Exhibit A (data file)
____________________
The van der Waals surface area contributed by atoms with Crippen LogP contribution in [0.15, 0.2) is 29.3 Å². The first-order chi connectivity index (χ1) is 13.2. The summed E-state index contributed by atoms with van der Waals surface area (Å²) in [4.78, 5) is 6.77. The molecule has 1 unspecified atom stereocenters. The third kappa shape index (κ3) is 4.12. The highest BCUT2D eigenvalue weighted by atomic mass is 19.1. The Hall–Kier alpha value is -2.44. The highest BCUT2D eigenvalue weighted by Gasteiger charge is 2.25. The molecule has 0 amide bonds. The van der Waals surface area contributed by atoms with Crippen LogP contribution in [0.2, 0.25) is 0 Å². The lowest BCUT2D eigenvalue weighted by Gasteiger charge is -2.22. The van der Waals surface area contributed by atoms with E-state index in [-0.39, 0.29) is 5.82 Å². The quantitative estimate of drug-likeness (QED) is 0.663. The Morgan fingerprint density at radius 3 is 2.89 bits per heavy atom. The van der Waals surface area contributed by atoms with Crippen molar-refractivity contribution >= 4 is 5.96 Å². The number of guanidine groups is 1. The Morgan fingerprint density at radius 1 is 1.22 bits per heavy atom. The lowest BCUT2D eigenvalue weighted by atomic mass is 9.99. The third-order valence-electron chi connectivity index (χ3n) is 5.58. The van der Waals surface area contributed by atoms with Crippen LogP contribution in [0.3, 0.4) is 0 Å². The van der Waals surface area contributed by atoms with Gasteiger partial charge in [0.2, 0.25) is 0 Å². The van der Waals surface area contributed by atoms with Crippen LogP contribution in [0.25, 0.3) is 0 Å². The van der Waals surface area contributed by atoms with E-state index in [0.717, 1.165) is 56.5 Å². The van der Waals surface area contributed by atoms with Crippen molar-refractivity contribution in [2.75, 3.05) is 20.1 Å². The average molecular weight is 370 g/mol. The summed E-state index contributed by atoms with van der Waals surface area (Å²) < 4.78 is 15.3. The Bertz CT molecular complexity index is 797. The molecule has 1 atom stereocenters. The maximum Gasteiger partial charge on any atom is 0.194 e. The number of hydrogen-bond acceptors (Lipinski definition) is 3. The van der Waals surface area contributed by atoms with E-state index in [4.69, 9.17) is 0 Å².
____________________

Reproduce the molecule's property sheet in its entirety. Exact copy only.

The van der Waals surface area contributed by atoms with Crippen LogP contribution in [0.15, 0.2) is 29.3 Å². The first-order chi connectivity index (χ1) is 13.2. The summed E-state index contributed by atoms with van der Waals surface area (Å²) in [4.78, 5) is 6.77. The molecule has 1 unspecified atom stereocenters. The third kappa shape index (κ3) is 4.12. The highest BCUT2D eigenvalue weighted by atomic mass is 19.1. The Hall–Kier alpha value is -2.44. The highest BCUT2D eigenvalue weighted by Gasteiger charge is 2.25. The molecule has 0 amide bonds. The van der Waals surface area contributed by atoms with Crippen LogP contribution in [0.2, 0.25) is 0 Å². The lowest BCUT2D eigenvalue weighted by Gasteiger charge is -2.22. The van der Waals surface area contributed by atoms with E-state index in [-0.39, 0.29) is 5.82 Å². The quantitative estimate of drug-likeness (QED) is 0.663. The Morgan fingerprint density at radius 3 is 2.89 bits per heavy atom. The van der Waals surface area contributed by atoms with Crippen molar-refractivity contribution >= 4 is 5.96 Å². The number of guanidine groups is 1. The Morgan fingerprint density at radius 1 is 1.22 bits per heavy atom. The lowest BCUT2D eigenvalue weighted by atomic mass is 9.99. The third-order valence-electron chi connectivity index (χ3n) is 5.58. The van der Waals surface area contributed by atoms with Crippen LogP contribution in [0.3, 0.4) is 0 Å². The van der Waals surface area contributed by atoms with Gasteiger partial charge in [0.2, 0.25) is 0 Å². The van der Waals surface area contributed by atoms with Crippen LogP contribution in [0.25, 0.3) is 0 Å². The van der Waals surface area contributed by atoms with E-state index in [0.717, 1.165) is 56.5 Å². The van der Waals surface area contributed by atoms with Crippen molar-refractivity contribution in [2.75, 3.05) is 20.1 Å². The average molecular weight is 370 g/mol. The summed E-state index contributed by atoms with van der Waals surface area (Å²) < 4.78 is 15.3. The Bertz CT molecular complexity index is 797. The molecule has 1 atom stereocenters. The maximum Gasteiger partial charge on any atom is 0.194 e. The number of hydrogen-bond acceptors (Lipinski definition) is 3. The van der Waals surface area contributed by atoms with E-state index in [4.69, 9.17) is 0 Å².